Despite his successful political career prior to the presidency, Van Buren’s single term as president was mediocre at best. It was largely defined by the Panic of 1837, an economic recession that began only months after he was inaugurated. His response to the crisis was largely ineffective, leading his Whig opponents to ridicule him as “Martin Van Ruin” during his 1840 re-election bid. This recession, combined with the growing strength of the Whig Party, doomed him in the general election, and he lost in a landslide to William Henry Harrison.
After leaving the White House in 1841, Van Buren returned home to Kinderhook, where he had purchased this house two years earlier. The home, originally known as Kleinrood, had been built around 1797 by Peter Van Ness, a judge on the Court of Common Pleas. Van Ness was in his early 60s at the time, and he was a veteran of the American Revolution, having served as a colonel in the state militia. He died here in 1804, and his son William Peter Van Ness subsequently inherited Kleinrood. William was also a judge, serving at the federal level as a United States District Court judge from 1812 until his death in 1826, at the age of 48. He owned this house for most of his time on the bench, but he ultimately lost it at auction in 1824, when it was sold to pay for a lawsuit judgment against him.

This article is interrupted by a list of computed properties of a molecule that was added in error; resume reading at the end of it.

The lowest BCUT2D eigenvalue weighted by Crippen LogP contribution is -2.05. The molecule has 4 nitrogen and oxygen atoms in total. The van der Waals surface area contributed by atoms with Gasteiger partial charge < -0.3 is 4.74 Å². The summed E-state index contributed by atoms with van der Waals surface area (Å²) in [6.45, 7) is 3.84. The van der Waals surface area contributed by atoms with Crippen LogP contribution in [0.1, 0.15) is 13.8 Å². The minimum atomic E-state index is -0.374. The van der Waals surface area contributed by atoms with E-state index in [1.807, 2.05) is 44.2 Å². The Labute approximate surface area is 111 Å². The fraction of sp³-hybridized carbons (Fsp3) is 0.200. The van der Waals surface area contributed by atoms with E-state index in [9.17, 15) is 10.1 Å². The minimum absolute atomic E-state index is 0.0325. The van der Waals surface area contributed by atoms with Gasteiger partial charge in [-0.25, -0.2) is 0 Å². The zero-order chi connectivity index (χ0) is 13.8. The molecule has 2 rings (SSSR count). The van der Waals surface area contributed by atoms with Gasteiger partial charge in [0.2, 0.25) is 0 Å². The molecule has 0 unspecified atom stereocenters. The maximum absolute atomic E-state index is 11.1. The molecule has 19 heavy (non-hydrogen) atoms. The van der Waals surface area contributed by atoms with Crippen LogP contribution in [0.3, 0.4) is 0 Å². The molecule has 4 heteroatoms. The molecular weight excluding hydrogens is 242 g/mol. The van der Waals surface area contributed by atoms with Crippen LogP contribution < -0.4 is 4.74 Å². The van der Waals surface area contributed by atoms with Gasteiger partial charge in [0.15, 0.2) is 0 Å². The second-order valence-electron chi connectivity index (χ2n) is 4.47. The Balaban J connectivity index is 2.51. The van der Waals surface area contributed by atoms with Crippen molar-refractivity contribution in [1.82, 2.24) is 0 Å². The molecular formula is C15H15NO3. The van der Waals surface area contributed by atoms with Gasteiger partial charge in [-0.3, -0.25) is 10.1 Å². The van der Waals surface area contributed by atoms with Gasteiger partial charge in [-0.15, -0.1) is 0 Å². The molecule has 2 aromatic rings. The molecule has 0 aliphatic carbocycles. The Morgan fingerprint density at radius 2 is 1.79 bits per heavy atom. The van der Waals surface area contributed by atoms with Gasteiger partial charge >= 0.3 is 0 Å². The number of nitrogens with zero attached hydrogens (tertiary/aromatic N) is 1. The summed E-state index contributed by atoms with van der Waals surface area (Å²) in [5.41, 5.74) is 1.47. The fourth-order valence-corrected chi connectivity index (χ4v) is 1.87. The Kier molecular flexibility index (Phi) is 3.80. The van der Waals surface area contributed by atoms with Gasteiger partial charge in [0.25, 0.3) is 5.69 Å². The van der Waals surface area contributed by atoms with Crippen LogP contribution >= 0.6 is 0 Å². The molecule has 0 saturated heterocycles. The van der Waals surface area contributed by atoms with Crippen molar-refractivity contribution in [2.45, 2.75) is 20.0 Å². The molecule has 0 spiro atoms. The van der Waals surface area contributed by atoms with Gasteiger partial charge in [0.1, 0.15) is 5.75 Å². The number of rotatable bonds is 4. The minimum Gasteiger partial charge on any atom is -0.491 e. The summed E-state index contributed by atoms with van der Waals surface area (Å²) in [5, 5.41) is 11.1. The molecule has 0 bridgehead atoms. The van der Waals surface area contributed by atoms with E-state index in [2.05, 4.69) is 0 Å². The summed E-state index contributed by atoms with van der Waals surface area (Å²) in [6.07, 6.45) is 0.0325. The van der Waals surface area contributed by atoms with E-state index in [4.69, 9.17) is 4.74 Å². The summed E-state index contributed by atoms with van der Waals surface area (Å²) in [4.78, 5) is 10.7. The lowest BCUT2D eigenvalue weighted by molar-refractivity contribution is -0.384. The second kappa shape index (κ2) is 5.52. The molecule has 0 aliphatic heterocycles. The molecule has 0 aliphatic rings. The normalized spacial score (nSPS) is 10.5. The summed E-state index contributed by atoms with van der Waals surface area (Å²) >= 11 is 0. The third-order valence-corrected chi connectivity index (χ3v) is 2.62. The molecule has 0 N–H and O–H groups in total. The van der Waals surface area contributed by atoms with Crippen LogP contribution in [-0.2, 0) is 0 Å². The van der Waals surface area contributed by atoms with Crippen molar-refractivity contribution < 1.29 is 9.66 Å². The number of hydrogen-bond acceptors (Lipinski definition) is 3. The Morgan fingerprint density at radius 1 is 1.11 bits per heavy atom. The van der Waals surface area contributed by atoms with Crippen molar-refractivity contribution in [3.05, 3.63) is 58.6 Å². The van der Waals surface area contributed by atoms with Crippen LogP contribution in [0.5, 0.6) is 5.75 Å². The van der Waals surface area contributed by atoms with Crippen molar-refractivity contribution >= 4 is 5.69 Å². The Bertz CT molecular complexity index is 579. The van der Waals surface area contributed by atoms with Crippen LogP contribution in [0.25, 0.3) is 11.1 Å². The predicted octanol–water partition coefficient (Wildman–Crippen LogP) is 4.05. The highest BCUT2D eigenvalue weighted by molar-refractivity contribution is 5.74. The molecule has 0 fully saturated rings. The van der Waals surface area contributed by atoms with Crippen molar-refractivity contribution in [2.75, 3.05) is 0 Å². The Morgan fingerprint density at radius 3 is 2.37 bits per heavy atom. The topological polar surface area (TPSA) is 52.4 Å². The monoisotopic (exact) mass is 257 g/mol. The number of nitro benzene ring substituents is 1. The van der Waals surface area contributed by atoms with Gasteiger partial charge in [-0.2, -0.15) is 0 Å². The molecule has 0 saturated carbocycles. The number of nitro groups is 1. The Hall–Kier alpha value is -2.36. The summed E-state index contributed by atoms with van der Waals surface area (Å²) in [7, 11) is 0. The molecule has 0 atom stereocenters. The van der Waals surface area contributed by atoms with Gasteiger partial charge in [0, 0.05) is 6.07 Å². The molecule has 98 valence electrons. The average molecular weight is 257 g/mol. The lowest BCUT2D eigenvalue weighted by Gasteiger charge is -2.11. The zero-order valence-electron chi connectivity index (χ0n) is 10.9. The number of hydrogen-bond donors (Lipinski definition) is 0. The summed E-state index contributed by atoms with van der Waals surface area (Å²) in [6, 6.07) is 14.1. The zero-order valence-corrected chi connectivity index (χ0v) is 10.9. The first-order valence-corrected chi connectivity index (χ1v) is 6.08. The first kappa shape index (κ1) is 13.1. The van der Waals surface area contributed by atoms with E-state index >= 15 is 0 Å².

Kleinrood was purchased by William Paulding Jr., a former congressman who went on to serve as mayor of New York City from 1825 to 1826, and 1827 to 1829. Paulding lived in New York City, and he already had a summer residence in Tarrytown, so he never actually lived here. However, he owned Kleinrood for the next 15 years, including the house and the surrounding 137 acres. He evidently made few improvements to the property during this time, and it was in poor condition by the time he sold it to Martin Van Buren in 1839 for $14,000.